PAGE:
Attracting investors offshore in Denmark

Denmark is putting its next three large offshore wind farms out to tender, the terms of which will depend on how the government decides to meet its climate change obligations to reduce emissions. Meanwhile, a community-driven offshore project is proving that small can be as beautiful as big in the eyes of investors, whether local or international

The future of three 160 MW offshore wind power projects going to international tender in Danish waters is hanging in the balance of the carbon credits market, as the government tries to decide which market mechanism will bring home the most value to meet the country's carbon dioxide (CO2) reduction obligation. Rules for an offshore tender system have been proposed in a report by the Danish Ministry of Economic and Business Affairs, with participation from electricity system operators Eltra and Elkraft System and the national laboratory at Risø. But while the proposal covers general topics like who can submit bids and future cost projections, a payment rate is missing.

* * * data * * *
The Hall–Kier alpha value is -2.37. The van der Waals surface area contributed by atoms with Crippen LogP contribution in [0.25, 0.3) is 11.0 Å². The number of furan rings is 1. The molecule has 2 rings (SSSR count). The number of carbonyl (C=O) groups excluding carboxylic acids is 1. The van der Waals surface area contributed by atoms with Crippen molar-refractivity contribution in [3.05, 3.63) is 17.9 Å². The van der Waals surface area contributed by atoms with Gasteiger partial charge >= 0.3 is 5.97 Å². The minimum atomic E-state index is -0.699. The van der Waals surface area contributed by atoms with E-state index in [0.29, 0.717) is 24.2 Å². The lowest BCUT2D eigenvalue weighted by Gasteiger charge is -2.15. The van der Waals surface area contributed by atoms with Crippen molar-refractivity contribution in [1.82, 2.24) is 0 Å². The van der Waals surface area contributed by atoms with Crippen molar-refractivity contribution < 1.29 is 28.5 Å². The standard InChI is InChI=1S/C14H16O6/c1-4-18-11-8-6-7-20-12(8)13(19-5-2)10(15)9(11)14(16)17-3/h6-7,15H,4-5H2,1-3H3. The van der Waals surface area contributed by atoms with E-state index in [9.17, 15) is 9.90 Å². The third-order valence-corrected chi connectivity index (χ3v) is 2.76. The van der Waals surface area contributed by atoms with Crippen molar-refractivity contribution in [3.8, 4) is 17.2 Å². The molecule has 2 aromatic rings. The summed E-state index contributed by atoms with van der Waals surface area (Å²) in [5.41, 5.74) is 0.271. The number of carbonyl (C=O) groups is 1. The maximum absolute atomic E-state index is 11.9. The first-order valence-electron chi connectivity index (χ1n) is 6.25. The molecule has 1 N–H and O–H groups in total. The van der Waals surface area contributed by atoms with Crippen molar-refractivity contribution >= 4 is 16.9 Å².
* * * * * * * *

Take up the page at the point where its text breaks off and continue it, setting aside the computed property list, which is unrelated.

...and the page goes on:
The proposal came last month before an announcement by government, due by December 1, on how it will tackle Denmark's CO2 reduction obligation. Two scenarios have been suggested. In the first, the obligation will be met via international "flexible" market mechanisms -- Joint Implementation (JI), the Clean Development Mechanism (CDM) and International Emissions Trading (IET). Under this scenario, bidders will compete to offer the largest possible payment to the Danish state for the rights to exploit offshore wind and trade the associated emission credits. In the second scenario, in which Denmark decides to offset the saved CO2 emissions from the offshore wind plant directly against those of its own fossil fuel fired plant, bidders will compete for the lowest government subsidy amount.